After a weekend of widespread vandalism and looting in downtown Chicago following protests over the murder of George Floyd, news reports this morning indicated that access to downtown would be restricted to residents and “essential workers” for the second consecutive day. So when I started on my way this morning to the Family Planning Associates (FPA) abortion clinic downtown with the intention of sidewalk counseling, I wasn’t sure if I’d end up reaching my destination or if I’d be rerouted by police.
I exited the inbound Eisenhower Expressway at Ashland Avenue, then proceeded north to Washington Street and turned right to head into downtown. By the time I crossed the Kennedy Expressway and reached FPA, I was grateful to have encountered no police and no checkpoints. Apparently access to downtown wasn’t as tightly restricted as it was made out to be!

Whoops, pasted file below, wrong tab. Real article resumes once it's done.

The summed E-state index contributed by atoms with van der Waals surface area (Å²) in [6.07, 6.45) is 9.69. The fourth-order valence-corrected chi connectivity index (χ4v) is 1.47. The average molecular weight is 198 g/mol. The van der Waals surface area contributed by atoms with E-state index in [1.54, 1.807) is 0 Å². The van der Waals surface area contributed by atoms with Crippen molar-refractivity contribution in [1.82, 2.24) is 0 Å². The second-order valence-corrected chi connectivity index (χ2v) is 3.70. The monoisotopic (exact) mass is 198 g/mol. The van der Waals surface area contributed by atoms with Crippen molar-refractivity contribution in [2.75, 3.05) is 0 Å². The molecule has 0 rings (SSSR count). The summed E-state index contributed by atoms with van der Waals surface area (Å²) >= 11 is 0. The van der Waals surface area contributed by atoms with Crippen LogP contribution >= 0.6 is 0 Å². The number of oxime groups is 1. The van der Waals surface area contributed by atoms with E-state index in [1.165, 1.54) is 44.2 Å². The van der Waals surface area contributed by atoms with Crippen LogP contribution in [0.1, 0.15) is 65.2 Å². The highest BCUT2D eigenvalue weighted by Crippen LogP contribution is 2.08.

About ten minutes after I arrived, I offered literature to a young African-American woman on her way in and told her that there had recently been a medical emergency at this location, and that she could get help at the Aid for Women pregnancy center on Michigan Avenue. She accepted the literature but continued walking, and then opened the door. At that point, I said, “Even if you go in, you can still change your mind.” She then hesitated, but continued walking in.
About 15 minutes later, this same woman came out and, without saying a word, smiled at me, and walked a bit farther down the block toward a car. Another woman got out of the car, and the two of them embraced for a long time. Then they got in the car and left.
There are no “magic words” to use when talking with a woman outside an abortion clinic. Most of the time, no matter what words are used, a woman will end up having an abortion anyway—and so we must resist feelings of discouragement. But sometimes, like this morning, a woman will, in fact, change her mind. And what a blessing it is to witness that!